operates the WorldConnect Project, which is somewhat similar to the
Ancestry World Tree. The WorldConnect Project is free of charge to all
users. Information from the WorldConnect Project is never sold on CD-ROM,
and no subscription fees are ever charged for the online service.
WorldConnect Project there is only one method of adding your data to the
database: uploading a GEDCOM file. Almost all modern genealogy programs
will create GEDCOM files, so you can use any of these programs on your PC
or Macintosh with the
Your data is
not merged into one big file. Instead, your data remains in a separate
GEDCOM file bearing your name. Anyone else who searches the site looking
for ancestors is actually searching
thousands of GEDCOM files.
The data you
contribute to the RootsWeb WorldConnect Project remains under your
control. You can add, modify, or delete the information ay any time. To
update or correct information for a
GEDCOM that you
have previously submitted to WorldConnect, you simply revise the data in
your genealogy file and create a new GEDCOM file. By using the same user
code and password that you used originally to upload the new file, you
overwrite the old file with the new one. Here, too, anyone who views your
data will also see your e-mail address so that they may contact you
directly for additional information.
information about RootsWeb's WorldConnect Project, look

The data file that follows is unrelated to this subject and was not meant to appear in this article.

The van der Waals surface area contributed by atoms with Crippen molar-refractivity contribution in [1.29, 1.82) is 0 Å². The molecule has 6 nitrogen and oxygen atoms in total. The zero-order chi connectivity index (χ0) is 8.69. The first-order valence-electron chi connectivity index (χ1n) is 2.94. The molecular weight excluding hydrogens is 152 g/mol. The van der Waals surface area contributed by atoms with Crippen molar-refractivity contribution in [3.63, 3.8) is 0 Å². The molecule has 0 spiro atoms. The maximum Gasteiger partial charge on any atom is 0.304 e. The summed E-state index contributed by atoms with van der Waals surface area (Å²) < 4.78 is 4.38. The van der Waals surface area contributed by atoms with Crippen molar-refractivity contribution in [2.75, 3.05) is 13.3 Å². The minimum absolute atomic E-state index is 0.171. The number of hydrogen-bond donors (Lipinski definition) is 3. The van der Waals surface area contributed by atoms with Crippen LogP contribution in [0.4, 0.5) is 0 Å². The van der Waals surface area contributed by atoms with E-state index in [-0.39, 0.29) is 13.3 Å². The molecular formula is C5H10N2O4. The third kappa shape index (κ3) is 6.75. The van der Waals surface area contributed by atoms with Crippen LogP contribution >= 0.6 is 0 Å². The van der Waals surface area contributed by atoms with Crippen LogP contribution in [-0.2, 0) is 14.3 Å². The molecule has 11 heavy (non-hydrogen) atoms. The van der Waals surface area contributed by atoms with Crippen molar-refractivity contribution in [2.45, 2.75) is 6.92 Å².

OneGreatFamily.com is a somewhat different service from those
described previously. Data that you contribute to OneGreatFamily.com is
merged into "one great database." This collaborative effort then becomes
visible to all other OneGreatFamily.com subscribers. The software on
OneGreatFamily.com attempts to identify people in your database that are
already listed online and merge those individuals together, all under your
control. As a result, your data is added to that of thousands of others,
resulting in one huge database.
OneGreatFamily.com, you can enter the data manually on their Web pages or
you can upload a GEDCOM file created by your present Windows or Macintosh
genealogy program. OneGreatFamily.com then becomes, in effect, your
genealogy program. You can navigate through your data and the data of
other people in much the same manner as you navigate through any genealogy
program. The only significant difference is that you are online and
looking at data
in a remote
database, not data on your own hard drive.
OneGreatFamily.com allows you to control your own data. You can add more
information, edit existing individuals, or delete information at any time.
Your data is never sold to others on CD-
However, access to your online data is restricted to paid subscribers of
OneGreatFamily.com. Once again, anyone who views your data on this site